Paycheck Pronouns, Bach-Peters Sentences, and Variable-Free Semantics

Natural Language Semantics 8 (2):77-155 (2000)
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Abstract

This paper argues for the hypothesis of direct compositionality (as in, e.g., Montague 1974), according to which the combinatory syntactic rules specify a set of well-formed expressions while the semantic combinatory rules work in tandem to directly supply a model-theoretic interpretation to each expression as it is "built" in the syntax. (This thus obviates the need for any level like LF and, concomitantly, for any rules mapping surface structures to such a level.) I focus here on one related group of phenomena: the interaction of "paycheck" pronouns with Weak Crossover effects and i-within-i effects. These interactions were studied in Jacobson (1977) as they show up in Back-Peters sentences. There I argued that these interactions show that paycheck pronouns have a complex representation at LF; here I show that all of the observations in this earlier work are compatible with the hypothesis of direct compositionality. The key tool is the adoption of a variation-free semantics (a semantics which makes no use of variables as part of the semantic machinery). In addition to the general consequences for the syntax/semantics interface, there are two other main results. First, I provide new arguments for a variable-free semantics. For example, it will be shown that under this view the paycheck reading of a pronoun comes for free; most other theories posit additional mechanisms and/or an additional lexical meaning for pronouns, and thus paycheck and regular pronouns are only accidentally homophonous. Second, I reiterate one of the central points in Jacobson (1977): this is that the first pronoun in a Bach-Peters sentence is indeed a paycheck pronoun, and hence nothing special needs to be said about these sentences nor does any new machinery need to be invoked for them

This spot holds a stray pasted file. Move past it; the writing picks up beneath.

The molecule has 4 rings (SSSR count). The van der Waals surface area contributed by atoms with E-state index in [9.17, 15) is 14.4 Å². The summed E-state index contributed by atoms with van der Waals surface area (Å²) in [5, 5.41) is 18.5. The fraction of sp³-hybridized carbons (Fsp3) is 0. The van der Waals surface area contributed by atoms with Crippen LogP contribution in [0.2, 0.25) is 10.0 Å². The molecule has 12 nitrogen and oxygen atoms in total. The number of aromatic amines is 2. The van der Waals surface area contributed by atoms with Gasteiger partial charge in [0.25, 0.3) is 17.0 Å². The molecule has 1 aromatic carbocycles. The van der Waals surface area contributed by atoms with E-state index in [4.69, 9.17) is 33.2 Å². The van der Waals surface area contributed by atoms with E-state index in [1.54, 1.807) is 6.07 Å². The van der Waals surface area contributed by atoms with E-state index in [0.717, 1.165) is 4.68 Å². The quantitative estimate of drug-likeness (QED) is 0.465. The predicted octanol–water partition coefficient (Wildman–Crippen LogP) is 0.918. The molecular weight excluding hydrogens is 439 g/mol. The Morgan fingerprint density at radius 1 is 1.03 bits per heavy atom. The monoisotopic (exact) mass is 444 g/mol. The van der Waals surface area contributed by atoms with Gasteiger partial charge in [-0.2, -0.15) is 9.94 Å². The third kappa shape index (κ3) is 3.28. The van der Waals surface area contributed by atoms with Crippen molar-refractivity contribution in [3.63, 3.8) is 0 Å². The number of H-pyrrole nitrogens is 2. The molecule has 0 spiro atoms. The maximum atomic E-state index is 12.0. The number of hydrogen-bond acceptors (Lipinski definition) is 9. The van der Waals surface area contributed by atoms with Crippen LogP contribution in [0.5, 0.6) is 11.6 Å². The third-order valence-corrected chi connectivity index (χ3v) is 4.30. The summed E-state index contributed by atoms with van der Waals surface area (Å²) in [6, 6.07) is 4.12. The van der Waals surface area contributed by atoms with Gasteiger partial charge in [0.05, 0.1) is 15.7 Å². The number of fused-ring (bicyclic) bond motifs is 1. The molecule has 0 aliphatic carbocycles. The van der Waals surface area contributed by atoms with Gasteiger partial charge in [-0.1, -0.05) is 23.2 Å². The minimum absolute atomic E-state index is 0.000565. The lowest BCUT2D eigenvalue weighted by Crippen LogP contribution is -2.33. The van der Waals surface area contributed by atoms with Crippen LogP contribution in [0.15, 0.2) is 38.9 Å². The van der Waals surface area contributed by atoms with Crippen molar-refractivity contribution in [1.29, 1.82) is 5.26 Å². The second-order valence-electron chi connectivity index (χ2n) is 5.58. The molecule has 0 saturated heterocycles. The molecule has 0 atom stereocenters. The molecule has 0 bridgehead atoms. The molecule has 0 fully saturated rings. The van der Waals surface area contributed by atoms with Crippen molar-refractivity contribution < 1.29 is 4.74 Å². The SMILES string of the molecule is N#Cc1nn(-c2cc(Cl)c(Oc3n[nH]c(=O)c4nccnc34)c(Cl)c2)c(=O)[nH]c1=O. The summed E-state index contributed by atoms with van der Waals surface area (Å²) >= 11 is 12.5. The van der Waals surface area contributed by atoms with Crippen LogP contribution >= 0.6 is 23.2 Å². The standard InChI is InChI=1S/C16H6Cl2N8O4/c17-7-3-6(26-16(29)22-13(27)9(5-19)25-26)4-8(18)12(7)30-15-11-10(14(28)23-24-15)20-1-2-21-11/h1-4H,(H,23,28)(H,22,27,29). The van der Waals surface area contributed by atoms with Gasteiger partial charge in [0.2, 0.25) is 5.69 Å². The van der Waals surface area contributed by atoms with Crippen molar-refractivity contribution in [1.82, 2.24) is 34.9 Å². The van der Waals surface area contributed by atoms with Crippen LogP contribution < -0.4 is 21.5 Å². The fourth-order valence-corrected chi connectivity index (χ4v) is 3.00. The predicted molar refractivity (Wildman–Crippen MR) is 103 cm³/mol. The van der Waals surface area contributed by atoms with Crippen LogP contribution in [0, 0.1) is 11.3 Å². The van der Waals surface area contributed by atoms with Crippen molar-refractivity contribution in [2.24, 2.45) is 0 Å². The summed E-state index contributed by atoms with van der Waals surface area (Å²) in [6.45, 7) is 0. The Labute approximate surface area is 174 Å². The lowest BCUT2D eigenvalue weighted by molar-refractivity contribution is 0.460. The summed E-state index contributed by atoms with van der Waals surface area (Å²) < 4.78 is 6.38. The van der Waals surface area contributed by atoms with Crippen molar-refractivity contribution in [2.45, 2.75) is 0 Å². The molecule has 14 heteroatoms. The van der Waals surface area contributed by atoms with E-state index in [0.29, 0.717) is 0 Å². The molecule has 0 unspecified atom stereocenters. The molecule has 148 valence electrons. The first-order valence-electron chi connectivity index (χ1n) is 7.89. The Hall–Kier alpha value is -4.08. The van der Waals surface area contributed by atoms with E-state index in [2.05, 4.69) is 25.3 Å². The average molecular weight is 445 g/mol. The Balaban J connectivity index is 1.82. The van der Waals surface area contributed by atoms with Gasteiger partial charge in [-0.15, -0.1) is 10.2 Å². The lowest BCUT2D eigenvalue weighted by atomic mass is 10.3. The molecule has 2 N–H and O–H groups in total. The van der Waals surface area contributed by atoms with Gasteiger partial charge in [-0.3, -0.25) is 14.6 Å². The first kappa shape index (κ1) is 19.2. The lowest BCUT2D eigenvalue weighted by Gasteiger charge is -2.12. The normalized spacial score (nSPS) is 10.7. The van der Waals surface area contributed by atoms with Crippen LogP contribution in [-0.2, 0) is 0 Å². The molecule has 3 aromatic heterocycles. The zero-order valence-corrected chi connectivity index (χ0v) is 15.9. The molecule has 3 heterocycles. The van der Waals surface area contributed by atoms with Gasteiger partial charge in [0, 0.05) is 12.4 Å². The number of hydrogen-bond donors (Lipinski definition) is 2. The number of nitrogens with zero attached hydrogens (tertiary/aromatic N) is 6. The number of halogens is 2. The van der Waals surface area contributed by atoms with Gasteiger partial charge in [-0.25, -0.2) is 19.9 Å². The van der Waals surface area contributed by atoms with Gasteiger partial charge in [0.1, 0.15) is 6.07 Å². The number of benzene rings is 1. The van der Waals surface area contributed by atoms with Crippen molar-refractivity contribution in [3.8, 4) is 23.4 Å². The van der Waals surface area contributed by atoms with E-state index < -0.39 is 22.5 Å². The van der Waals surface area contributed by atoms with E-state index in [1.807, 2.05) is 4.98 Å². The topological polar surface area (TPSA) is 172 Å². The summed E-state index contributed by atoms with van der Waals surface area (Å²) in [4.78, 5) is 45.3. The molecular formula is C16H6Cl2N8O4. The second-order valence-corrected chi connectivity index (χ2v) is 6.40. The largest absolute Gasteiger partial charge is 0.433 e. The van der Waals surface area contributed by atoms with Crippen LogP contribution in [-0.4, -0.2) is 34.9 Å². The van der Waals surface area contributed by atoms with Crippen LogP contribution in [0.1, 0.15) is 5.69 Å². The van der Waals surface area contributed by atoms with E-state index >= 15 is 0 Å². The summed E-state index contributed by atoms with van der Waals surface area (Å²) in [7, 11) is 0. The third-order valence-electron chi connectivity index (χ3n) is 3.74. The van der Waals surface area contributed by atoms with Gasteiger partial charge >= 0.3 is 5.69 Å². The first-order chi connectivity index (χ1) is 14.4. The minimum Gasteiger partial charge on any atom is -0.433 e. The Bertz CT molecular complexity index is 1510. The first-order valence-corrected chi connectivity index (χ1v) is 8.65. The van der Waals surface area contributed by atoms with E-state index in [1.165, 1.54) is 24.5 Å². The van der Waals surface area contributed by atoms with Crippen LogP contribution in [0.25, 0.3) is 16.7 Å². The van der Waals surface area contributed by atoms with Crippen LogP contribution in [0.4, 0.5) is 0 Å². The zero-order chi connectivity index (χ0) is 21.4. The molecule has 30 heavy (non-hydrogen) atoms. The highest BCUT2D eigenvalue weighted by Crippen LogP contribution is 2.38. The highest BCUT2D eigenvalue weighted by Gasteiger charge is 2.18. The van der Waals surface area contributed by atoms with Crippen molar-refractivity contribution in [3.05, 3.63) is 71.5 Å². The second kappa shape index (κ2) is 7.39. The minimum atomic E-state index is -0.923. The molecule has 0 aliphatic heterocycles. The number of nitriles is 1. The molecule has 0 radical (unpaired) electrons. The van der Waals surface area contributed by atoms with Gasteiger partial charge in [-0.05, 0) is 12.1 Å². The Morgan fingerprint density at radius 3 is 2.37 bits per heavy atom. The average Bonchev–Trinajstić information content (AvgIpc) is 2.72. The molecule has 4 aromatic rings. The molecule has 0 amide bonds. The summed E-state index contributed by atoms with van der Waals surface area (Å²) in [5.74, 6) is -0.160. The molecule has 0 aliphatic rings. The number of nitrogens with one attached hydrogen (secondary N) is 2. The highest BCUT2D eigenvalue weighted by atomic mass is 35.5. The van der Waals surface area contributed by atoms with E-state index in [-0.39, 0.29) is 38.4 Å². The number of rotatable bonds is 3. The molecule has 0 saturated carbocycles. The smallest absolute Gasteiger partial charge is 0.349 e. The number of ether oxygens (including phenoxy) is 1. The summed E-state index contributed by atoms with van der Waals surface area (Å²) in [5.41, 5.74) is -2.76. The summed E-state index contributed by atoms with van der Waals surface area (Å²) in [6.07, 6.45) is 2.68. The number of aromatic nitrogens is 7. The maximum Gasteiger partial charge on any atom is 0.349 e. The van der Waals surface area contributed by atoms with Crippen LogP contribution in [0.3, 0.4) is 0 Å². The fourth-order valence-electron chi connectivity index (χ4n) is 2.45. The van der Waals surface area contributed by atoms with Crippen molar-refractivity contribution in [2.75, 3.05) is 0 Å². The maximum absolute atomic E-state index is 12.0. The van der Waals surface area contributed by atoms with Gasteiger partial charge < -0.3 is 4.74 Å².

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Citations of this work

Descriptions, pronouns, and uniqueness.Karen S. Lewis - 2022 - Linguistics and Philosophy 45 (3):559-617.
Demonstratives as individual concepts.Paul Elbourne - 2008 - Linguistics and Philosophy 31 (4):409-466.
Anaphora.Jeffrey C. King & Karen S. Lewis - 2016 - Stanford Encyclopedia of Philosophy.
The dimensions of quotation.Christopher Potts - 2007 - In Chris Barker & Pauline I. Jacobson (eds.), Direct Compositionality. Oxford University Press. pp. 405--431.
Semantics with Assignment Variables.Alex Silk - 2021 - Cambridge: Cambridge University Press.

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References found in this work

Semantics in generative grammar.Irene Heim & Angelika Kratzer - 1998 - Malden, MA: Blackwell. Edited by Angelika Kratzer.
Reference and generality.P. T. Geach - 1962 - Ithaca, N.Y.,: Cornell University Press. Edited by Michael C. Rea.
The proper treatment of quantification in ordinary English.Richard Montague - 1973 - In Patrick Suppes, Julius Moravcsik & Jaakko Hintikka (eds.), Approaches to Natural Language. Dordrecht. pp. 221--242.
The Grammar of Quantification.Robert May - 1977 - Dissertation, Massachusetts Institute of Technology

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